IAs in search of an identity?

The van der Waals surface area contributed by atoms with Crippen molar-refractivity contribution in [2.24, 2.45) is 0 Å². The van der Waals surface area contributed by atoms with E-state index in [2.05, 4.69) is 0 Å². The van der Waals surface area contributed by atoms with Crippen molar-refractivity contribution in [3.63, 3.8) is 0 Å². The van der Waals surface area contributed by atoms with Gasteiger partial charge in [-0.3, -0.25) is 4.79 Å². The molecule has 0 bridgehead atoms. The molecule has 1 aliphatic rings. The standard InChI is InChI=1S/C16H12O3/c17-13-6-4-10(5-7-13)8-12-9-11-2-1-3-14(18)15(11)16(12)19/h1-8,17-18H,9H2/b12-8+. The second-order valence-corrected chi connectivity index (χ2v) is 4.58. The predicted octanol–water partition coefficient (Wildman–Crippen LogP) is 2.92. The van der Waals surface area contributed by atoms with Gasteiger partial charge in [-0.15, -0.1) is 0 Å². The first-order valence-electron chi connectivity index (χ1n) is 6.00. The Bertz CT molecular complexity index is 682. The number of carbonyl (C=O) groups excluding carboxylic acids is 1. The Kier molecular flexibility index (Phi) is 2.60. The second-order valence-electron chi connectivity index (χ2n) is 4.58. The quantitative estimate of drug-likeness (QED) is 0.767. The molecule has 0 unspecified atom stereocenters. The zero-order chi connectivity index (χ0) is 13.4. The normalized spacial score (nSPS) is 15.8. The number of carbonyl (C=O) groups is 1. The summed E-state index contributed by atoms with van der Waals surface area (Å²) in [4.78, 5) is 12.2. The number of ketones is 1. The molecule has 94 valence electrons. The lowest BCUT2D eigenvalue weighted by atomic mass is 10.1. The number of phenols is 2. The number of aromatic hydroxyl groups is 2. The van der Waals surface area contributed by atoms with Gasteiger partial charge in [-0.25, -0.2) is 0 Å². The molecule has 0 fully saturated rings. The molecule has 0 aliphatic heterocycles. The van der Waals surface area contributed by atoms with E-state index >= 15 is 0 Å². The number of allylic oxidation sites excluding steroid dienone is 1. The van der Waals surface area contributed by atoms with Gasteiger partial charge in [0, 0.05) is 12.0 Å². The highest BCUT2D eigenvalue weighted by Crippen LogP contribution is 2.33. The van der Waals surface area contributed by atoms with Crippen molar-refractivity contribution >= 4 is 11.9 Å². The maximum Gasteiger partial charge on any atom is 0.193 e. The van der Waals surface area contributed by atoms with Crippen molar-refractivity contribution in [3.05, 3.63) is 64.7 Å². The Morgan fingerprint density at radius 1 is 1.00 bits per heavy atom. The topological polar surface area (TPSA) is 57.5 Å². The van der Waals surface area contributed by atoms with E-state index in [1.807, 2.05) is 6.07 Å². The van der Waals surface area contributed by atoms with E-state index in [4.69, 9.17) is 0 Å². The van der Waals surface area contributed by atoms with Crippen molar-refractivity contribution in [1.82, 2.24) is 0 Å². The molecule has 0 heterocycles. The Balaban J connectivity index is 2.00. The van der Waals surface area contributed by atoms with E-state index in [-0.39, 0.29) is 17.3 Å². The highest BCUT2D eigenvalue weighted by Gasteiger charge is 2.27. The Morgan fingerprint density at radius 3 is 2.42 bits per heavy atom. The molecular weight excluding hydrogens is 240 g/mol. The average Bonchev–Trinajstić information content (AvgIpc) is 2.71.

Andrew Dillon talks about IA at the ACM SIGCHI conference in the June/July ASIST Bulletin. The prevailing message of the article is that while we try to define and differentiate IA concerns -- like information organization and labeling -- from other fields, a lot of other issues that what we concern ourselves with is no different from what HCI people have always been concerned with -- like user interface design, user interaction and usability. The biggest obstacle to IA becoming a distinct discipline remains its lack of unique methods and theories. It has few, if any, which are not drawn from or based on work in HCI, LIS or CS (if I left out your pet discipline it is only because I cannot remember its acronym). Attempts to position IA as a unique approach, distinct from these others, are unlikely to convince anyone and will certainly disenfranchise certain groups who feel that they perform similar work. Without engaging across disciplines we are going to run straight into them, forming panels at conferences to answer questions that everybody else has long since given up asking. Hair splitting divides produce splinter groups, not disciplines. IA, as a meta-discipline, should engage and share, not partition. After all, professionals in many camps tend to share the same goals: the design, development and implementation of more humanly acceptable information systems. As long as we are battling to get human-centered design taken seriously, such professionals are all on the same side. And maybe then, and only then, will we design e-books that offer something better than paper.